Perhaps the oddest thing about art is that a lot of people seem more interested in the person doing it than in the art itself. That always makes me think that there must be something wrong with my art!
It’s even stranger that I’ve become the same way in many cases, “Who is this person behind this painting or song or sculpture?” So maybe I shouldn’t be surprised about getting what feels like a lot of personal attention from some very dear fans . . . still, it’s a little unnerving putting one’s self out there . . . often it feels downright narcissistic, but mostly it feels undeserving.
To make matters worse, it seems the blog posts people enjoy most are the ones that include my little blasts from the past . . . those personal little stories.
Time to get out the birthday suit!
So tomorrow is my birthday – 58 and painting like I’m thirty-something – and I wonder if there will be any surprises? I couldn’t get to sleep last night because I was drifting back to so many milestones, in particular this time of the year but 39 years ago. I was the same age then that my youngest daughter is now. She is finishing her university life this term, while I was just beginning mine back then.
That started in Vancouver, at Simon Fraser University . . . it’s on top of Burnaby Mountain, to be more precise. It was a newer school, renown for it’s architecture, designed by Arthur Erickson. It wasn’t a huge university back then – a recluse for the fans of the liberal arts – the smart, driven folks went to the much more conservative University of British Columbia (UBC). That was a long time ago though – I’m sure much has changed since then.
I went there for one main reason. In my youth I was always fascinated by the movies and in 1979 Simon Fraser was the only school in western Canada that any kind of film studies program . . . and a minor at that . . . I majored in psychology.
Yes, I did take one psych course – intro psych – plus a course in intro botany or biology, which I never took in high school, so I damn near failed that one, though I loved all the line art and photography in the text book. There was another intro course that I simply cannot remember and then there was this double course, a six-credit doozer called “History of Italian Renaissance Art”.
Apparently that art course had something to do with the film studies program, though I have no idea what that may have been. What was more apparent was that the man who taught really knew his stuff. Through the term I found out that he was one of the world’s leading experts on the subject, and he had the passion to go with the reputation.
He had all his own slides and we would spend hour after hour in a theater looking at every square inch of the ceiling of the Sistine Chapel in great detail, while he told us all kinds of stories. In hindsight though, I think we really only grazed the surface on the lives of Michelangelo, Leonardo, Botticelli, and so many more.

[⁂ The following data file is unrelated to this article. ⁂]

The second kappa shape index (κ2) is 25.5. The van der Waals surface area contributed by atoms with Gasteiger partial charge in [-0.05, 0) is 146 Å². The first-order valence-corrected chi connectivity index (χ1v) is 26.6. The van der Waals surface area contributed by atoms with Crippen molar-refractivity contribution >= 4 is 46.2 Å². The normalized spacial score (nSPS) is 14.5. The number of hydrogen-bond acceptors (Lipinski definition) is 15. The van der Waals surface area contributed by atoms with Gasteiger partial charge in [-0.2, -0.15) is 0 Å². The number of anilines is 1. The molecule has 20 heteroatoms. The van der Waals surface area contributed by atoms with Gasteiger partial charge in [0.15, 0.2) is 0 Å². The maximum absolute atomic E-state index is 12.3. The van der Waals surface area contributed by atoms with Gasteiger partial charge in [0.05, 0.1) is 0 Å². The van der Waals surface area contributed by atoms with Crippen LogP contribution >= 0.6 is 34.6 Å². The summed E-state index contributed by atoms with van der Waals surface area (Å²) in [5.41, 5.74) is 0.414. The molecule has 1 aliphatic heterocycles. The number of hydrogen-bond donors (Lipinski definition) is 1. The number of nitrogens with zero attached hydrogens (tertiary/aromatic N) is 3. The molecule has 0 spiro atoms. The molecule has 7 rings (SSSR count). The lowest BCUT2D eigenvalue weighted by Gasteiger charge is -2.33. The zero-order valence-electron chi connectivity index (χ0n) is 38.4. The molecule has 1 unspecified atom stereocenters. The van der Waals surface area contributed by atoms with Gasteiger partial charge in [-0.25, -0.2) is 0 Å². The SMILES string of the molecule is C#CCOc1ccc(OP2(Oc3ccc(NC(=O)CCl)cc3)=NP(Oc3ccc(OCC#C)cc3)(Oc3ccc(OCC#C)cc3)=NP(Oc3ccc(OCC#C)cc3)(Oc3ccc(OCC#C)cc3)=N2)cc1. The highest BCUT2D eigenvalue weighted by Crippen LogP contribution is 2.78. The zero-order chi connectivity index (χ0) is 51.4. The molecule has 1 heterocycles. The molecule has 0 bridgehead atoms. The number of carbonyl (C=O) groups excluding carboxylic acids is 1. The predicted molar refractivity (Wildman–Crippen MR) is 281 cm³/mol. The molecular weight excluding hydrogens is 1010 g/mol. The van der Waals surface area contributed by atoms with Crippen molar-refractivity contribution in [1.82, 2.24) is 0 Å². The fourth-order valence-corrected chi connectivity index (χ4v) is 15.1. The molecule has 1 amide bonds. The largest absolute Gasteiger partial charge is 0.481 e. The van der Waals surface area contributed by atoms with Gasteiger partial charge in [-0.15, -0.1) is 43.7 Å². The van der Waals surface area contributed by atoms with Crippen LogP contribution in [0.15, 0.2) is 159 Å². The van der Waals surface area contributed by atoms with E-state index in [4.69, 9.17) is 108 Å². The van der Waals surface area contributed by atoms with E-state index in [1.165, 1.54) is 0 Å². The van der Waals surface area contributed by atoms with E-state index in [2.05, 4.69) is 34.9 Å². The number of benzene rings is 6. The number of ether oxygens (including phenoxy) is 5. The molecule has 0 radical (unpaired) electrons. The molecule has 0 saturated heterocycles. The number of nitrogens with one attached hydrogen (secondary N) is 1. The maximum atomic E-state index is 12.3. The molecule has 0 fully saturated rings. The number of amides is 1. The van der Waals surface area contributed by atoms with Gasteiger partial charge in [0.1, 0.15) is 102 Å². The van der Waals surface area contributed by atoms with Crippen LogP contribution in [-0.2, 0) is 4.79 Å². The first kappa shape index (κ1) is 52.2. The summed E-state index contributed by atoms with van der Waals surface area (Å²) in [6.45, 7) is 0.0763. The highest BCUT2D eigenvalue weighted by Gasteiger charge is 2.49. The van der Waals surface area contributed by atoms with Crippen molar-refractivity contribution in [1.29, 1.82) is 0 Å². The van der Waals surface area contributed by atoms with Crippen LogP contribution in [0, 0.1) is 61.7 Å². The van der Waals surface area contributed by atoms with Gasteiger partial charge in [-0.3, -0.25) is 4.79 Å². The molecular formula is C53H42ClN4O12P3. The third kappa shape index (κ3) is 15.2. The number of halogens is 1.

Then there was the smaller, once-a-week workshops on more specialized topics . . . I chose the literature one. It was all about some dude named Dante, and myself and about a dozen other became intimate with The Divine Comedy and La Vita Nuova. What I remember most is how Robin (the first name of the professor), would explain who each character was in real life . . . the ones portrayed in one part of Dante’s Inferno.
They represented various merchants, bankers, clergy, and other people in some form of “leadership”. It was all very awful, yet fascinating at the same time. As was Dante’s quest to write about the notion of pure love in La Vita Nuova.
What has stuck with the most over all these years is that the art of that time was very much intermixed with the developments in science and technology . . . the introduction of perspective by Leonardo, for example. This has helped me on a personal level, as I’ve struggled through the years of, “but is it art?”, in terms of being a digital painter.
In the past couple of years that has finally changed – digital art is becoming more mainstream, or at least finally “accepted”. Yet I’m still uncomfortable with that. Frankly I’d like to drop the reference to “digital” altogether and just focus on the art as being simply art.
I don’t see that happening in the foreseeable future any more than I can say that I can just paint and keep my personal stories just that . . . personal, as in “private”. Then again, I suppose I could just write another novel about love and continue to hide a few anecdotes in there? It has not all been a divine comedy, but then is anything funny without a little tragedy?
Anyway, there’s no sense getting too philosophical the day before one’s birthday. Now I’ll sit back and wait for those precious well wishes . . . and the magical surprise of some glorious birthday cheesecake?
Finally, here’s a wonderful clip of a nearby park. It’s the place for where I first got to see a bison eye-to-eye, at the age of nine. We were only about ten feet away, and the gazing was only for a few seconds, but I can still remember it so very clearly. This park is about a 10 minute drive from the town where I grew up (Dauphin) and an hour’s drive from where I’m sitting right now (Brandon). It’s beautiful there. I don’t know that it has influenced my art in any way, but one can always hope.